Chuck Berry died over the weekend at the age of 90. He left behind not only some of the most iconic songs in rock 'n' roll, but a sonic basis for those who came up behind him. His simple directness and riff-centric guitarwork have been hugely influential.
It's interesting to think about Berry's career. In his early days, he almost single-handedly created the sound of early rock 'n' roll — before The Beatles mashed it together with pop (for better or worse), before The Rolling Stones pulled out more of its blues influence, before Bob Dylan brought it all to full bloom. Without Berry's influence, we just wouldn't have a huge portion of popular culture. And yet, he was passed, relatively quickly, by those coming after him, and for much of the rest of his life he was all but ignored while those who followed him and built on the foundation he laid reaped more benefits than he did. Certainly, there was respect from those artists, and royalties from the Berry covers recorded by a legion of artists, but neither the public nor the record industry seemed to hold him the same esteem.
It's not uncommon for an artist who's there at the beginning of a movement or genre to be dwarfed in success and acclaim by those who innovate on top of the foundation laid by the former. He rose to prominence in the 1950s, and as with many blues artists, Berry benefited from rock acts (particularly those from the UK) covering his material in the '60s, but he kept playing and touring for decades after that. I guess it's not unusual for a music artist to only have a brief window of fame, whether cut short by death (Jimi Hendrix, Janice Joplin, Otis Redding, etc.) or simply age. Maybe it's unfair to compare every artist to the outliers like Dylan, Miles Davis, or David Bowie, who manage to reinvent themselves continually over the course of many decades. I don't know. I wonder how Berry felt about it all.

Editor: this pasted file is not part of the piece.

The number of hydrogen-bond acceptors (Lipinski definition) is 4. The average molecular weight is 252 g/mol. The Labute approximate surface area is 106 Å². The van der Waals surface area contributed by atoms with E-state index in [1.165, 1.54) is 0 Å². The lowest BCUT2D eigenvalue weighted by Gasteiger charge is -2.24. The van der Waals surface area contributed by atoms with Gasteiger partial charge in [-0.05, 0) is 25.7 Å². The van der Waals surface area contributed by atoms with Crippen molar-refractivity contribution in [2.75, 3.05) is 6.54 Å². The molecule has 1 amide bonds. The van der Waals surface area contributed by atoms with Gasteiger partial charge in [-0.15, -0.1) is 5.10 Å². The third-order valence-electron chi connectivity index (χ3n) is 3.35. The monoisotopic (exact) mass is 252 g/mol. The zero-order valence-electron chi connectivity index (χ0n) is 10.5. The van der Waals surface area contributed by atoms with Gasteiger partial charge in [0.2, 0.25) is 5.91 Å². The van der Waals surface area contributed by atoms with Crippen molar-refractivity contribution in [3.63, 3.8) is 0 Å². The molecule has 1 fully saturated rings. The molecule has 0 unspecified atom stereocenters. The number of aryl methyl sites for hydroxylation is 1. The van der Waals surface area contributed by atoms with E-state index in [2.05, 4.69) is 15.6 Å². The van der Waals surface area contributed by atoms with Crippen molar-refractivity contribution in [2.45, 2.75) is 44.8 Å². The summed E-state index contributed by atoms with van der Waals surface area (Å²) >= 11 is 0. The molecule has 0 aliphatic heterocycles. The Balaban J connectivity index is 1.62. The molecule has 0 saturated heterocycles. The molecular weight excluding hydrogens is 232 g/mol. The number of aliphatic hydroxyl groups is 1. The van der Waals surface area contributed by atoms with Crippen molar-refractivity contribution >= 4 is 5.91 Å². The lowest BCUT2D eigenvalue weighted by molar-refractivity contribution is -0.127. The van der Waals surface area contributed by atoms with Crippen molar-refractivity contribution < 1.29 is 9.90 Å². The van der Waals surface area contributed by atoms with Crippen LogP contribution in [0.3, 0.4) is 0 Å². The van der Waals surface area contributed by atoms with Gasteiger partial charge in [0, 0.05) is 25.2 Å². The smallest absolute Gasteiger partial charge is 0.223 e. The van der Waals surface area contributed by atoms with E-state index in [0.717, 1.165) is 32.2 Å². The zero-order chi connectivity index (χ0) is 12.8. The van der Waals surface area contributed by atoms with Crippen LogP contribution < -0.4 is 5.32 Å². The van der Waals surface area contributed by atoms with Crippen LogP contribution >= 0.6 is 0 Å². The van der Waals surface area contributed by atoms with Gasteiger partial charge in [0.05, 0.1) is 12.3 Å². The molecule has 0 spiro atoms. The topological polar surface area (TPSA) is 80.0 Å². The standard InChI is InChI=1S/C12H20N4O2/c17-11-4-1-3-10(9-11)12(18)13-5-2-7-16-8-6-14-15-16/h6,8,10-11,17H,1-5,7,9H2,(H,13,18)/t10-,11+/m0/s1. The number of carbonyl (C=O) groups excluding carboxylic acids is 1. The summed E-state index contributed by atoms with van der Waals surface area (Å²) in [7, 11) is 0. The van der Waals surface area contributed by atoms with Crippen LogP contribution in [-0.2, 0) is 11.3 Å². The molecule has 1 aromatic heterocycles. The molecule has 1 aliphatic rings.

An idiosyncrasy I find fascinating is that Berry would tour by himself, having a different local band play behind him at each new venue. Bruce Springsteen relates a story about backing Berry in the 1970s — he and the band were at the venue, waiting for Berry to show up. The concert's start time approached, with no sign of Berry. They didn't have a setlist, nor had they practiced with or even met Berry. Finally, just a few minutes before showtime, in came Berry by himself, carrying his guitar. The band asked what songs they were going to play. Berry's reply was, "We're playing Chuck Berry songs!" Not many artists could pull that off and assume a band would know their material. But Berry could. That's not a bad legacy to leave.